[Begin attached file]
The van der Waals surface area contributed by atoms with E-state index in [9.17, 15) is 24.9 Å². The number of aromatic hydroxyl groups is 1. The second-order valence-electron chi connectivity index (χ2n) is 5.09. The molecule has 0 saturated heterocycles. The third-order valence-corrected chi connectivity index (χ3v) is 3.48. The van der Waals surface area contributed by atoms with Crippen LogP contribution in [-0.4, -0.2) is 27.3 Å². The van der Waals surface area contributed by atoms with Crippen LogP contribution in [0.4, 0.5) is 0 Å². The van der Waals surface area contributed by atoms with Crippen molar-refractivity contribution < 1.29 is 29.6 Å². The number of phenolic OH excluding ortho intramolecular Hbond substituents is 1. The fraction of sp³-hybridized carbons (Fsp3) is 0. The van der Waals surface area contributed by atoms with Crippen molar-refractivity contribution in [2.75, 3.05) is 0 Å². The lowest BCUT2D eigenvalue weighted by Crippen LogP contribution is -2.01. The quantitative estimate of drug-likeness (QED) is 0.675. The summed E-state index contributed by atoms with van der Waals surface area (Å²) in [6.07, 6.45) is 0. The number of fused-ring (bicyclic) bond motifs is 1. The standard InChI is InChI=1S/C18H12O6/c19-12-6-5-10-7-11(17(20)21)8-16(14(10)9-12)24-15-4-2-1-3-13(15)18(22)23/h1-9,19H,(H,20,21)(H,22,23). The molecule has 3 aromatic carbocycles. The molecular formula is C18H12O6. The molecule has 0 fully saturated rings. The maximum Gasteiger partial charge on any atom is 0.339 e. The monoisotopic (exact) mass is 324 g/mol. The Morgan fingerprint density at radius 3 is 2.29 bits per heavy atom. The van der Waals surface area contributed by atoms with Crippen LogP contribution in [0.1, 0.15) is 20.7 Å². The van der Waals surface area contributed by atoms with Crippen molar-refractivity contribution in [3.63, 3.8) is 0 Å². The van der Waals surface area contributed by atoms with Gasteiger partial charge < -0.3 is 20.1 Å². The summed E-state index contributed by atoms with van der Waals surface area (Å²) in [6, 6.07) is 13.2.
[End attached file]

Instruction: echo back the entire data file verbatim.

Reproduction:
The van der Waals surface area contributed by atoms with E-state index in [9.17, 15) is 24.9 Å². The number of aromatic hydroxyl groups is 1. The second-order valence-electron chi connectivity index (χ2n) is 5.09. The molecule has 0 saturated heterocycles. The third-order valence-corrected chi connectivity index (χ3v) is 3.48. The van der Waals surface area contributed by atoms with Crippen LogP contribution in [-0.4, -0.2) is 27.3 Å². The van der Waals surface area contributed by atoms with Crippen LogP contribution in [0.4, 0.5) is 0 Å². The van der Waals surface area contributed by atoms with Crippen molar-refractivity contribution < 1.29 is 29.6 Å². The number of phenolic OH excluding ortho intramolecular Hbond substituents is 1. The fraction of sp³-hybridized carbons (Fsp3) is 0. The van der Waals surface area contributed by atoms with Crippen molar-refractivity contribution in [2.75, 3.05) is 0 Å². The lowest BCUT2D eigenvalue weighted by Crippen LogP contribution is -2.01. The quantitative estimate of drug-likeness (QED) is 0.675. The summed E-state index contributed by atoms with van der Waals surface area (Å²) in [6.07, 6.45) is 0. The number of fused-ring (bicyclic) bond motifs is 1. The standard InChI is InChI=1S/C18H12O6/c19-12-6-5-10-7-11(17(20)21)8-16(14(10)9-12)24-15-4-2-1-3-13(15)18(22)23/h1-9,19H,(H,20,21)(H,22,23). The molecule has 3 aromatic carbocycles. The molecular formula is C18H12O6. The molecule has 0 fully saturated rings. The maximum Gasteiger partial charge on any atom is 0.339 e. The monoisotopic (exact) mass is 324 g/mol. The Morgan fingerprint density at radius 3 is 2.29 bits per heavy atom. The van der Waals surface area contributed by atoms with Crippen LogP contribution in [0.1, 0.15) is 20.7 Å². The van der Waals surface area contributed by atoms with Crippen molar-refractivity contribution in [3.63, 3.8) is 0 Å². The van der Waals surface area contributed by atoms with Gasteiger partial charge < -0.3 is 20.1 Å². The summed E-state index contributed by atoms with van der Waals surface area (Å²) in [6, 6.07) is 13.2.